In part, Mounce’s critique seems a knee-jerk reaction to something a large publisher is doing. Let’s start with the premise that Elsevier is seeking to get ancillary subscription revenue by linking to related content that it was selling. Perhaps this is useful to the reader, perhaps not. However, is this so problematic? I expect that a large company like Elsevier has done sufficient user testing on this presentation that it is both not intrusive to the majority of readers, and it is providing a useful service to some subset of readers, such that Elsevier is continuing to deploy it. Beyond this, a process to semantically enrich content is being advanced by NISO to support even more of this type of document linking. Other publishers are certainly headed in this direction. However, let’s not simply define what is acceptable by what everyone is doing.
Beyond this, let’s also consider for a moment the licensing question at play here as well. This particular article is published under a CC-BY license. That being the case, even if the article was not published by Elsevier in an Elsevier journal, by agreeing to distribute their content under that license, the authors are explicitly agreeing to allow this type of enrichment. In fact ANY enrichment of any kind is acceptable, so long as the original work is attributed. That is exactly what the CC-BY license was designed to allow. As strong a proponent of open access (OA) publishing as Ross is, I’m surprised he gets this aspect of OA publishing so wrong. Creative Commons licenses that are not explicitly “Non-Commercial” (i.e., CC-BY-NC, for example) foster this kind of commercial reuse, by removing the license barriers to repurposing content for commercial use, such as selling other products. There has been a robust argument that education can be a commercial use, which led to the broad advocacy for CC-BY for academic materials to remove even this potential barrier to educational or scholarly reuse.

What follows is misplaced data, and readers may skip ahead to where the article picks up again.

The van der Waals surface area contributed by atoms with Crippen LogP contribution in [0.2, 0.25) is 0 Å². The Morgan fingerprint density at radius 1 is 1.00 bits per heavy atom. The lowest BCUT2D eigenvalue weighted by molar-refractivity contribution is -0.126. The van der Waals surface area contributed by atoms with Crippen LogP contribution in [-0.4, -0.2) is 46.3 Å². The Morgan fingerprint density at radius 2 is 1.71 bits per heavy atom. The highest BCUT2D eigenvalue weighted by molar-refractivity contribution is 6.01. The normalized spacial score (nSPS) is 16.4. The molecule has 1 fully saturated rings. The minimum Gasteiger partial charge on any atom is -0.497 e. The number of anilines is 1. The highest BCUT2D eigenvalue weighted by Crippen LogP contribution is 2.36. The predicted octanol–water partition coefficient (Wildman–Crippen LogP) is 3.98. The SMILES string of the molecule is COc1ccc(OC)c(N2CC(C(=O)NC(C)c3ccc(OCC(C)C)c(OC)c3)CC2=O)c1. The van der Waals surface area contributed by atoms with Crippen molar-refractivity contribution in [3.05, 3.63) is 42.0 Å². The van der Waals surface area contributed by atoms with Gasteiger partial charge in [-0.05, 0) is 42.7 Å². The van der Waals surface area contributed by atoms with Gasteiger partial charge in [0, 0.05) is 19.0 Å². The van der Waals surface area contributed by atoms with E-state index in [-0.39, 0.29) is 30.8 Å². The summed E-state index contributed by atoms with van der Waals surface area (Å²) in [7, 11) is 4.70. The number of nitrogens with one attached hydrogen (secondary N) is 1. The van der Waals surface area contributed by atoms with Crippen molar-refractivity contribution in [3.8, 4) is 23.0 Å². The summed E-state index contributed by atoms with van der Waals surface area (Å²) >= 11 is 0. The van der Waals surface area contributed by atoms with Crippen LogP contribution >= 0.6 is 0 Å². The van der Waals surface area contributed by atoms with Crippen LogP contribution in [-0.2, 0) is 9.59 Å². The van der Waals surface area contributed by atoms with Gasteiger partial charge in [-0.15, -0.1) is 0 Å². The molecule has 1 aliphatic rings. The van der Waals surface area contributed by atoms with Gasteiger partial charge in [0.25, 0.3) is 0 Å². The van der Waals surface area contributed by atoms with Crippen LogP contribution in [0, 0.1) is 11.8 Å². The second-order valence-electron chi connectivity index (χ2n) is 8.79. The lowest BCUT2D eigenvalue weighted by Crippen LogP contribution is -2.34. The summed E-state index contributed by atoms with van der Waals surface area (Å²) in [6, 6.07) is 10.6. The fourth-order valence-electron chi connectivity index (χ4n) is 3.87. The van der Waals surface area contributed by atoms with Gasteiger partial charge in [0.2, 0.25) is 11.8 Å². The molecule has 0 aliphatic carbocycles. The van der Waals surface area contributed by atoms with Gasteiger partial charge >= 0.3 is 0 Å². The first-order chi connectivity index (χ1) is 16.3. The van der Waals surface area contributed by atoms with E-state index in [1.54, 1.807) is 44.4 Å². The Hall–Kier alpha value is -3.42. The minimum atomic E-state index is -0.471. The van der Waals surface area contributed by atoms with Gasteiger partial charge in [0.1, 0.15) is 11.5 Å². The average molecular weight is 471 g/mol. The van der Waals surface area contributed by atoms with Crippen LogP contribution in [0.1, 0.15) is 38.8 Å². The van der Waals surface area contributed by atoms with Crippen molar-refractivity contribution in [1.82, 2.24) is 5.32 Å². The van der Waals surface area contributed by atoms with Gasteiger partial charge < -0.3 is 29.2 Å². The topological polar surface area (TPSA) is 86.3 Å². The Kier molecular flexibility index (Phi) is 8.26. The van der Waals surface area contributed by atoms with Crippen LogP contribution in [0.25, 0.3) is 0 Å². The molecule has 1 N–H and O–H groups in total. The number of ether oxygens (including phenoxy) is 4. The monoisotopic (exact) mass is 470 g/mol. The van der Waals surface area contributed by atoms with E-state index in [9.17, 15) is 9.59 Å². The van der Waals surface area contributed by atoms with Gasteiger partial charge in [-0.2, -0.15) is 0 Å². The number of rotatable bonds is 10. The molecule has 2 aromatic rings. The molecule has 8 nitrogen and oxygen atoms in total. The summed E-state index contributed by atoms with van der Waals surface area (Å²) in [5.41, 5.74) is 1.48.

Mounce’s problem seems to be that Elsevier is trying to sell published content. Yet if the authors objected to this type of reuse, or if the OA movement in general objected to commercial reuse, they could have thrown their considerable advocacy weight behind a different version of CC license. I have long argued that authors should exert more control over their copyright and apply more nuance to the licenses that they give away or retain. Authors will generally follow whatever policy is driven by their institution, funding body, or publisher editorial policy. Most of us follow the path of least resistance, but I digress.
More importantly, since an increasing number of content publishers and distributors are providing this semantic enrichment, it is probably valuable to consider when it crosses a line and when such enrichment is fine. We can all agree that linking to terminology to resources like GenBank sequences, or Oxford English Dictionary definitions which provide more detailed information is acceptable. Linking to curated resources (as Elsevier has done), public information pages, or Wikipedia pages might be a next level of curation, which is more or less objectionable. If there were an established resource where protocols were described in detail (something like what protocols.io is building) and a publisher were to link to a protocol hosted there, but was not embedded in the paper by the author, that might well be crossing a line. How would the publisher know that the process the author undertook is exactly what is being linked by an NLP reading of a protocol? One could take this application even further into troubling territory. There is a line that needs to be defined somewhere. It will probably be best if we collectively don’t leave the definition of that line up to the machines.